Ohio County’s Top Vaccination Rates in West Virginia | News, Sports, Jobs
WHEELING – One year away from the first doses of the COVID-19 vaccine given, Ohio County sits near the top of West Virginia’s best-vaccinated counties.
According to the state Department of Health and Human Resources, the rate of people who are at least partially vaccinated in Ohio County is 69.7% among those 5 years and older, 75.6% for those aged 5 and over. 18 years and over and 97.2% for those 65 and over. Each measure is significantly ahead of the state average of 63.1, 69.9 and 86.4%, respectively.
Additionally, Ohio County ranks second behind Kanawha County on the DHHR dose per 1,000 population map – 662 versus Kanawha’s 694.
Wheeling-Ohio County Health Administrator Howard Gamble said he believed the county’s outstanding performance in administering the vaccine – compared to others in West Virginia – may be due to relatively high number of residents who interact with or live in long-term care facilities. .
“We have a population, in the county and in the region, who knew about the benefits of vaccines against vaccine-preventable diseases,” Gamble said. “A lot of them knew, ‘this is what you do to prevent disease.’ We also have a lot of people who are vaccinated in our long term care facilities, and we have an abundance in this area, the Good Shepherd (nursing home), the Peterson (Healthcare and Rehabilitation Hospital) and (Bishop Hodges) Continuous Care. Center.
“They deserve a lot of credit for having vaccinated their population very early, as well as their workforce,” he added. “The same can be said for Wheeling Hospital. Many people were vaccinated very quickly, and they did it themselves before we set up the vaccination center. “
Gamble had mixed feelings remembering the early days of the vaccine rollout, when thousands of people would come to receive their first doses as soon as possible, leading to some being turned down due to lack of supplies. Now, Gamble said, it has become common practice to get rid of unused vaccine doses that have expired.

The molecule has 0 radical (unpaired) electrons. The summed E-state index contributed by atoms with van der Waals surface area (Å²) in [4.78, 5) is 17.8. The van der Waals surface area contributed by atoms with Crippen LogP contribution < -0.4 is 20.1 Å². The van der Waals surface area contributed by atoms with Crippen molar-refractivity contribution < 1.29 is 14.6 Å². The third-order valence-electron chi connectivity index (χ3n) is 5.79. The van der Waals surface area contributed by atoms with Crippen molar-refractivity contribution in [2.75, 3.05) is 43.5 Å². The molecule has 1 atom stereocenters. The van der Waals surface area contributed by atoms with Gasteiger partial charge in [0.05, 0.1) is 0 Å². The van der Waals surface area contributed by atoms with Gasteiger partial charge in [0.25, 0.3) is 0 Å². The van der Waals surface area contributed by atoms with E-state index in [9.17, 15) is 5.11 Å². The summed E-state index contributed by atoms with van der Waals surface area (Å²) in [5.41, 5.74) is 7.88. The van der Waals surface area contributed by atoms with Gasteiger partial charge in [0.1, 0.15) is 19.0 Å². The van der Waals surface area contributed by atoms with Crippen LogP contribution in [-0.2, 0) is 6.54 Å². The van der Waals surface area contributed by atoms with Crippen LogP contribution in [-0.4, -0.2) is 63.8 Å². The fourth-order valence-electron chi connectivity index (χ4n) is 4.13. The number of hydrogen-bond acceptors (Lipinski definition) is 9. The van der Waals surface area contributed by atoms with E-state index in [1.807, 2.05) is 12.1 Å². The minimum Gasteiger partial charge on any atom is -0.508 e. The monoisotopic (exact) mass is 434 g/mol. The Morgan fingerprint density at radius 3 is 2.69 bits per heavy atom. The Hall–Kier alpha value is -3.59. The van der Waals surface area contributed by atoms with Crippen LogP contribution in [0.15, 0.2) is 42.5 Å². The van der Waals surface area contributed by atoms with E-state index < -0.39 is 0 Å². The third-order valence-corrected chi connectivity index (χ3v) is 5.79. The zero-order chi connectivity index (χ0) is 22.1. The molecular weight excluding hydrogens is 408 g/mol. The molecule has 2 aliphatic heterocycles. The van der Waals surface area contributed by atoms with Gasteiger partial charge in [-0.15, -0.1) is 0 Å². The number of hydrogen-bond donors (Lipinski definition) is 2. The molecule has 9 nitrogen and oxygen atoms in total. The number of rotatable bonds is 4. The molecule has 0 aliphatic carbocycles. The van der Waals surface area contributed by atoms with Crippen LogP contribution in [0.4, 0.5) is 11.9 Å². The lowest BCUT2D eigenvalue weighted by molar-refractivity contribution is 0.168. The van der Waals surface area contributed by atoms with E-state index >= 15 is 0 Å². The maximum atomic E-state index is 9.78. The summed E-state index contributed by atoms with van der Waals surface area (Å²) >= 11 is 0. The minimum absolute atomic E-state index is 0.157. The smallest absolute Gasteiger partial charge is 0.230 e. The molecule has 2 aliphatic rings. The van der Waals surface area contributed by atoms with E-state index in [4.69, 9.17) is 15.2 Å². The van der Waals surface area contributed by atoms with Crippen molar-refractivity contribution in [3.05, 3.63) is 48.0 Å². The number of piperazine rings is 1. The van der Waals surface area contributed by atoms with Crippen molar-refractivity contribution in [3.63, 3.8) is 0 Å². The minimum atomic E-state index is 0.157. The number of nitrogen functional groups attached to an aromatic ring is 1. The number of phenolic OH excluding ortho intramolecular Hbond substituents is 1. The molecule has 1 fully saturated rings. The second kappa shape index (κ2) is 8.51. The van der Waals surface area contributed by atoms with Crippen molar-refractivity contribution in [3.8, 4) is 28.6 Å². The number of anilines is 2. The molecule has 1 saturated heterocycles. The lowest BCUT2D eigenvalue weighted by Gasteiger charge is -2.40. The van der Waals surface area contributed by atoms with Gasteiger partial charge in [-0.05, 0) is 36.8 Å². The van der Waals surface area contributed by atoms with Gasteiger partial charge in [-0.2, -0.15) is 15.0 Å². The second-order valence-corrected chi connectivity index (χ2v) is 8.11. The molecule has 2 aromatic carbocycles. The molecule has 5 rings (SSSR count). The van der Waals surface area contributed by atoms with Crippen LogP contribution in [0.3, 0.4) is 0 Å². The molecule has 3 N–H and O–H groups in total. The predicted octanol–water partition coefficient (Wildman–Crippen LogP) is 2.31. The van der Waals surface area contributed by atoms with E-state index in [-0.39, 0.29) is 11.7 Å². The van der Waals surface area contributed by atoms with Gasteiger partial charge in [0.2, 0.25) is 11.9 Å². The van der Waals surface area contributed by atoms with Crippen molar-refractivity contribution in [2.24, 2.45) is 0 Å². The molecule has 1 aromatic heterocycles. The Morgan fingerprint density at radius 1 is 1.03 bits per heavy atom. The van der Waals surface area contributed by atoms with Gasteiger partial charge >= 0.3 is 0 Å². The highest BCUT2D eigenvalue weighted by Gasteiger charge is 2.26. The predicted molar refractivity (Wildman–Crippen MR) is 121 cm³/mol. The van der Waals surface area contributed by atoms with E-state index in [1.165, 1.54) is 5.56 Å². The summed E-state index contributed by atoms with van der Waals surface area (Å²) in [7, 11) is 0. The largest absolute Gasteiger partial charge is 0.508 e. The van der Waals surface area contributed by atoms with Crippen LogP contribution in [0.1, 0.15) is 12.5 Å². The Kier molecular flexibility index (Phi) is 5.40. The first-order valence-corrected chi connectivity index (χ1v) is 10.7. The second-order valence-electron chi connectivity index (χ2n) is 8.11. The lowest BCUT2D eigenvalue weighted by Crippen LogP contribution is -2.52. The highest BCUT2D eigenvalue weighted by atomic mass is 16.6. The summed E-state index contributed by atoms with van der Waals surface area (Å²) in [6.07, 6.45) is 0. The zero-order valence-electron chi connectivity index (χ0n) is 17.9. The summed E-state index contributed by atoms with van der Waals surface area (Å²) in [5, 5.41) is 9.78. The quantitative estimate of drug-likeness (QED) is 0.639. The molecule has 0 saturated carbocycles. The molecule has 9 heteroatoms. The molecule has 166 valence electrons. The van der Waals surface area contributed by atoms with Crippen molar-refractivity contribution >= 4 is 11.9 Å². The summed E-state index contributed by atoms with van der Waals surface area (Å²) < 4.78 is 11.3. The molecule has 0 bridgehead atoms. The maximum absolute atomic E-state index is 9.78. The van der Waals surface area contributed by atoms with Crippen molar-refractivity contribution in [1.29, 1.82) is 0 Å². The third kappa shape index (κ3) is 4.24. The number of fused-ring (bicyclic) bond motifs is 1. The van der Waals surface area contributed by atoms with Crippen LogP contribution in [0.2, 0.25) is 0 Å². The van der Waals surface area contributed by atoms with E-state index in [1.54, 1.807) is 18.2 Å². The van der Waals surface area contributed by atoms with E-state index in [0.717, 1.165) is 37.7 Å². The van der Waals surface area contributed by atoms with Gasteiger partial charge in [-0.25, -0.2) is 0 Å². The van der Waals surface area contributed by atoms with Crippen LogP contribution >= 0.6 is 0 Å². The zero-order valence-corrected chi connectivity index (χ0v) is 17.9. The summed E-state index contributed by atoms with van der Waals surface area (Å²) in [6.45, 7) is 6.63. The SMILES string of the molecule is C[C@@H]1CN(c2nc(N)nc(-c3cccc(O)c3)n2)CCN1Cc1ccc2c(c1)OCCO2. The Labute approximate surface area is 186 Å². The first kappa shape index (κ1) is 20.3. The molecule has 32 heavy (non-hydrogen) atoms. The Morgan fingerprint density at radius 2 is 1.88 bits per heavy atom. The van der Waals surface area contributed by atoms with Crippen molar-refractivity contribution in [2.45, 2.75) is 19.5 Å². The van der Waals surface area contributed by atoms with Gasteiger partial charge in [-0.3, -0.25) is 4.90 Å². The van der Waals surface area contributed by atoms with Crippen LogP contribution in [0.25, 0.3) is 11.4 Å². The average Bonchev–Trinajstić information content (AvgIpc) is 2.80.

“These were very difficult times during the pandemic, for someone who came to the vaccination center or to the event. These days we have too much of it, it expires and we get rid of it, and we don’t think about it, ”Gamble said.
Gamble said their expectation was that by then Ohio County would be even further ahead than it is. If the vaccines had been adopted more quickly, he thought, the variants might not have been so widespread and local communities might have returned to normal.
“Today is our first anniversary. We started when the vaccine arrived a year ago, ”Gamble said Thursday. “Come to think of it, we’re still vaccinating in the Highlands. … A year later, with a vaccine readily available, a walk-in clinic… we would have thought that we would be 80 percent of the population vaccinated, and therefore only controlling the small cases that arise.
“We would have liked to see a lot more people vaccinated at the start of the campaign, and I think that would have led to a better result when a variant arrived – if it did happen – for the population,” he continued. “With a vaccine-preventable disease, whether it’s measles, polio, rabies or that, if it’s available, especially during a pandemic, the general population should benefit. It will help reduce disease and disability and, yes, bring us back to a more normal level. “